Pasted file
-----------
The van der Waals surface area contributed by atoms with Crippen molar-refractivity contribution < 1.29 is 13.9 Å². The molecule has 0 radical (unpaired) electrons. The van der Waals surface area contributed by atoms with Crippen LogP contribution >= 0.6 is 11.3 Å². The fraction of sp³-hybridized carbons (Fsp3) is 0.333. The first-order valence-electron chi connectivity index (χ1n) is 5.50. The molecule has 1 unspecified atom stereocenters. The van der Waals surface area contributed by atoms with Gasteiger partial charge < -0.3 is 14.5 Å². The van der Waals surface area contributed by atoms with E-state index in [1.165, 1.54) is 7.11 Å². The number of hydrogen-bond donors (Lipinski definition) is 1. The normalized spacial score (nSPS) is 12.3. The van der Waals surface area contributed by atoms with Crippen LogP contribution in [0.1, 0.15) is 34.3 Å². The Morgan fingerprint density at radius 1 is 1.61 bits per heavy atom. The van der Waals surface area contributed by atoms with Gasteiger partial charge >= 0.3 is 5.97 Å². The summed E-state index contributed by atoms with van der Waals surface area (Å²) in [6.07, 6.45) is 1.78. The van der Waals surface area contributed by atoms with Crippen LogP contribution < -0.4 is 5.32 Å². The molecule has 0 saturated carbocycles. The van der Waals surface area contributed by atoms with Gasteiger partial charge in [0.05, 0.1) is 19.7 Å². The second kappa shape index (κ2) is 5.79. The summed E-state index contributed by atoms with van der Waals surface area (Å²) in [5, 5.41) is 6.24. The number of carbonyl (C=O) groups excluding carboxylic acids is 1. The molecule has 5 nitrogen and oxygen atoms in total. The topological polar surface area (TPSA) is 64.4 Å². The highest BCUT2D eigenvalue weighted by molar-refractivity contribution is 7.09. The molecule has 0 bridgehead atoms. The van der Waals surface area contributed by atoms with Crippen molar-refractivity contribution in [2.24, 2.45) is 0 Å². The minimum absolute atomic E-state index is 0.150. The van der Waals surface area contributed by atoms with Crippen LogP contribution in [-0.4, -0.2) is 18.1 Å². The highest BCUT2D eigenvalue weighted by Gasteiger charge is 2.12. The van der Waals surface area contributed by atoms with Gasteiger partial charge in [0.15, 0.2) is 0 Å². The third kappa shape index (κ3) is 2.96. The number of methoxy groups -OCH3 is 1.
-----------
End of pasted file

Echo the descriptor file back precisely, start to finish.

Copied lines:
The van der Waals surface area contributed by atoms with Crippen molar-refractivity contribution < 1.29 is 13.9 Å². The molecule has 0 radical (unpaired) electrons. The van der Waals surface area contributed by atoms with Crippen LogP contribution >= 0.6 is 11.3 Å². The fraction of sp³-hybridized carbons (Fsp3) is 0.333. The first-order valence-electron chi connectivity index (χ1n) is 5.50. The molecule has 1 unspecified atom stereocenters. The van der Waals surface area contributed by atoms with Gasteiger partial charge < -0.3 is 14.5 Å². The van der Waals surface area contributed by atoms with E-state index in [1.165, 1.54) is 7.11 Å². The number of hydrogen-bond donors (Lipinski definition) is 1. The normalized spacial score (nSPS) is 12.3. The van der Waals surface area contributed by atoms with Crippen LogP contribution in [0.1, 0.15) is 34.3 Å². The Morgan fingerprint density at radius 1 is 1.61 bits per heavy atom. The van der Waals surface area contributed by atoms with Gasteiger partial charge >= 0.3 is 5.97 Å². The summed E-state index contributed by atoms with van der Waals surface area (Å²) in [6.07, 6.45) is 1.78. The van der Waals surface area contributed by atoms with Crippen LogP contribution < -0.4 is 5.32 Å². The molecule has 0 saturated carbocycles. The van der Waals surface area contributed by atoms with Gasteiger partial charge in [0.05, 0.1) is 19.7 Å². The second kappa shape index (κ2) is 5.79. The summed E-state index contributed by atoms with van der Waals surface area (Å²) in [5, 5.41) is 6.24. The number of carbonyl (C=O) groups excluding carboxylic acids is 1. The molecule has 5 nitrogen and oxygen atoms in total. The topological polar surface area (TPSA) is 64.4 Å². The highest BCUT2D eigenvalue weighted by molar-refractivity contribution is 7.09. The molecule has 0 bridgehead atoms. The van der Waals surface area contributed by atoms with Crippen molar-refractivity contribution in [2.24, 2.45) is 0 Å². The minimum absolute atomic E-state index is 0.150. The van der Waals surface area contributed by atoms with Crippen LogP contribution in [-0.4, -0.2) is 18.1 Å². The highest BCUT2D eigenvalue weighted by Gasteiger charge is 2.12. The van der Waals surface area contributed by atoms with Gasteiger partial charge in [0.15, 0.2) is 0 Å². The third kappa shape index (κ3) is 2.96. The number of methoxy groups -OCH3 is 1.